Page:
Chesapeake Energy is the company that everybody loves to hate. Short sellers have driven its stock price from a high of $35 to a recent low of $14 on the belief that natural gas prices are going to zero and going to take the debt heavy company and its CEO down with them. But ZeroHedge begs to differ. It says that zirp allows companies like Chesapeake to roll their debt and burn the short sellers (fundamentals be damned):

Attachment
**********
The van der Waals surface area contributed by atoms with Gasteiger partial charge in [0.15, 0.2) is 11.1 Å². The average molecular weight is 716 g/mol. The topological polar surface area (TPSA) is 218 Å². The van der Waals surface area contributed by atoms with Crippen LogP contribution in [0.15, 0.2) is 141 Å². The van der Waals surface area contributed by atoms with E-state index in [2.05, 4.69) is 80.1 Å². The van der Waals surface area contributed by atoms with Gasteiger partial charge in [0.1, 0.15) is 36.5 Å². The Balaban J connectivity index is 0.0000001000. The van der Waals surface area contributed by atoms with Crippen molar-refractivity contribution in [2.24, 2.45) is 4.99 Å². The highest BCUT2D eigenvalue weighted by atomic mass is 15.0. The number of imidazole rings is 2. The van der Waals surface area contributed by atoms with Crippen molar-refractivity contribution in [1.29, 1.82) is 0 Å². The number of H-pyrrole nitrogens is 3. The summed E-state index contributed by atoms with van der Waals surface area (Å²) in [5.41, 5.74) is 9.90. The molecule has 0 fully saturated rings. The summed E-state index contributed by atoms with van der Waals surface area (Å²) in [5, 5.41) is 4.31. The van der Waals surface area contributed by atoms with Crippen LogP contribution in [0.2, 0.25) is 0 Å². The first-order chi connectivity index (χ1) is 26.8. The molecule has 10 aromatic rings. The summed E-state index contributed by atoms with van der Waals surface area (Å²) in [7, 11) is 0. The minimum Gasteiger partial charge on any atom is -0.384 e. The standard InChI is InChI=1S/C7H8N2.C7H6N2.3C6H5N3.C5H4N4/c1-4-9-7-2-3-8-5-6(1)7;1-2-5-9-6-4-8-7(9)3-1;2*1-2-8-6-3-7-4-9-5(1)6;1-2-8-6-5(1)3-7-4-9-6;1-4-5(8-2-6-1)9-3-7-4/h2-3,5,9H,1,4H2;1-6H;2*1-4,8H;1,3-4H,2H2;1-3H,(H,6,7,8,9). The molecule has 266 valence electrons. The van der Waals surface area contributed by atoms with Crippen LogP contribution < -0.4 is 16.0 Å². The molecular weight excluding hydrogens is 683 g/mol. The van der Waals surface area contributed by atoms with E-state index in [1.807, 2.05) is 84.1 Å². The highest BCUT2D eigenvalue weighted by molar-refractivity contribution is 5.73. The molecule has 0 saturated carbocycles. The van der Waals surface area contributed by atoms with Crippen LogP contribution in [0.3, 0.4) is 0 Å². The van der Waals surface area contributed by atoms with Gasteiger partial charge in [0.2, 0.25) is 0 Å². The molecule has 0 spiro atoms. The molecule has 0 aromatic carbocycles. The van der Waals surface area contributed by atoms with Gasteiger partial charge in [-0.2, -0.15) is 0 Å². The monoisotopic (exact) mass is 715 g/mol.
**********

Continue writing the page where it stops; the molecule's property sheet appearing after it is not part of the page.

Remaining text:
We said this a month ago when we cautioned, precisely about Chesapeake, that “to all those scrambling to short the company: beware. CHK has a history of being able to fund itself with HY bonds and other unsecured debt come hell or high water. If and when the stock tanks, the short interest will surge on expectations of a funding shortfall. Alas, courtesy of the Fed’s malevolent capital misallocation enabling, we are more than confident that the firm will be able to issue as much HY debt (unsustainably at 10%+, but that is irrelevant for the short-term) as it needs, crushing all short theses. What this means, simply, is that anyone who believes traditional fundamental analysis will and should work in the CHK case is likely to get burned.” Sure enough, we were again proven right: Chesapeake just announced, following today’s epic drubbing, that it is refinancing its secured debt facility (with its numerous restrictive covenants) with $3 billion in brand new Libor+7.00% unsecured paper (courtesy of Goldman and Jefferies). In doing so, CHK just got at least a one year reprieve.